Enter your mobile number or email address below and we'll send you a link to download the free Kindle App. Then you can start reading Kindle books on your smartphone, tablet, or computer - no Kindle device required.
To get the free app, enter your email address or mobile phone number.
Lewis combines a novelist's insights into motives with a profound religious understanding. --The New York Times Book Review
If wit and wisdom, style and scholarship are requisites. . . Mr. Lewis will be among the angels. --New Yorker
--This text refers to the Audio CD edition.
From the Back Cover
Addressing some of the most difficult issues we face in our day-to-day lives, C. S. Lewis's ardent and timeless words provide an unparalleled path to greater spiritual understanding. Considered by many to be his most moving address, "The Weight of Glory" extols a compassionate vision of Christianity and includes lucid and compelling discussions on forgiveness and faith.
Clive Staples Lewis (1898-1963) was one of the intellectual giants of the twentieth century and arguably one of the most influential writers of his day. He was a Fellow and Tutor in English Literature at Oxford University until 1954, when he was unanimously elected to the Chair of Medieval and Renaissance Literature at Cambridge University, a position he held until his retirement. He wrote more than thirty books, allowing him to reach a vast audience, and his works continue to attract thousands of new readers every year. His most distinguished and popular accomplishments include Mere Christianity, Out of the Silent Planet, The Great Divorce, The Screwtape Letters, and the universally acknowledged classics The Chronicles of Narnia. To date, the Narnia books have sold over 100 million copies and been transformed into three major motion pictures.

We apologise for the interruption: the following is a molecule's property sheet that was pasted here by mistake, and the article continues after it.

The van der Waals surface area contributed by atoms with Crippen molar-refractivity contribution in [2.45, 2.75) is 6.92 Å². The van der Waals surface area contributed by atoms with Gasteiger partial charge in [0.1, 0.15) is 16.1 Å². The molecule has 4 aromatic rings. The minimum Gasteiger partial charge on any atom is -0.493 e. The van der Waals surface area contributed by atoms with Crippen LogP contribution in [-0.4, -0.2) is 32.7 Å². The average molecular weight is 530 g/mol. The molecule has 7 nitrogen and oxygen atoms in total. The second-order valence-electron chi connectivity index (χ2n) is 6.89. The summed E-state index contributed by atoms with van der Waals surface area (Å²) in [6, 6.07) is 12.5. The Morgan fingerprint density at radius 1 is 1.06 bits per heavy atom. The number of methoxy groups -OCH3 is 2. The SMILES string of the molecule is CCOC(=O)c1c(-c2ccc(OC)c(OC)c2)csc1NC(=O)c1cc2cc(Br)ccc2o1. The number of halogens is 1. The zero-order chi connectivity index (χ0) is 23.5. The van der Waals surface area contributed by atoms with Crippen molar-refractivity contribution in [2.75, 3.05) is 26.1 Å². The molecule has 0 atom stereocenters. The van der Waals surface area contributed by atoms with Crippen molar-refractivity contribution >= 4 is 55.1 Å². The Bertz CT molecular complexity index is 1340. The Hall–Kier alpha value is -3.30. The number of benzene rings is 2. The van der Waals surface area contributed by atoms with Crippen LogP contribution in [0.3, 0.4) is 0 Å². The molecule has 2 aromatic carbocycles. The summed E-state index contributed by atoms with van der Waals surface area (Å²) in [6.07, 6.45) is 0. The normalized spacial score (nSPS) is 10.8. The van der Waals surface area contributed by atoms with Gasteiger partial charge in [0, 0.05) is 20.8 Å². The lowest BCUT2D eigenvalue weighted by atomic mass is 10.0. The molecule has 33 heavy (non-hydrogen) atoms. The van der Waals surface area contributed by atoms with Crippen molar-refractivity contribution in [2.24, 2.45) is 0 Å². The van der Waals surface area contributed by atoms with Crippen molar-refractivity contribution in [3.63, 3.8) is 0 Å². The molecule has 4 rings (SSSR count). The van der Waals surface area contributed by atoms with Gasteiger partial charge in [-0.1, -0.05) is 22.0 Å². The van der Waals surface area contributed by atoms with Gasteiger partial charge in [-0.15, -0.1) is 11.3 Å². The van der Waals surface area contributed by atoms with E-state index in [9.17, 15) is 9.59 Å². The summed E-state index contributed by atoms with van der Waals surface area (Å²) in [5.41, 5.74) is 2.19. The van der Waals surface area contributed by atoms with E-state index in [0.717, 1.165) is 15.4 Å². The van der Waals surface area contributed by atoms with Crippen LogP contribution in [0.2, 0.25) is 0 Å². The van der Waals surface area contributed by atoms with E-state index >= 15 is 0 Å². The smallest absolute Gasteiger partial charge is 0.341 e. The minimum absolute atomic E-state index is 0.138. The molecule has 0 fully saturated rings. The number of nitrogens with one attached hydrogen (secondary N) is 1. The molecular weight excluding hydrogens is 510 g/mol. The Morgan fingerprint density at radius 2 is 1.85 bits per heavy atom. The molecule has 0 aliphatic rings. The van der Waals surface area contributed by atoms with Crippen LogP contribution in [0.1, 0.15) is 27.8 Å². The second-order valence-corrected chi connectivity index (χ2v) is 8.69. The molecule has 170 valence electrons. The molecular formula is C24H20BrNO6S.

After reading this essay, I was convicted beyond imagination as to my responsibility as a school teacher. As Lewis says, there are no ordinary people, everyone I come in contact with is a eternal being who is on the path to either heaven or hell. Everything I do in the classroom is pointing my students either towards God or away from Him. And that, as Lewis states, is the Weight of Glory. Lewis describes glory as not in being noticed by others and seeking their approval, but being noticed by God. To hear that blessed phrase "Well done my good and faithful servant". Not just in seeing God's beauty, but passing into it and being a part of it. The weight of it is my responsibility to bear witness of that glory to others and help to bring them into it. Their salvation is my weight, my burden to bear. Isn't that the reason why believers are on this earth? To honor God, and to serve Him? Lewis is the master of imagery. He brings his readers to an either/or proposition. Either I am going to take responsibility for my neighbors salvation, or I am not. And once he gets you to that point, there is really no decision to make. Your neighbor's soul is your responsibility. This essay, more than anything I have read to date, has brought me to the realization as to what my responsibility as a Believer is. I need to read this at least once a month to remind me of how I should be living my life before others. No Christian should go without experiencing this challenge to holiness.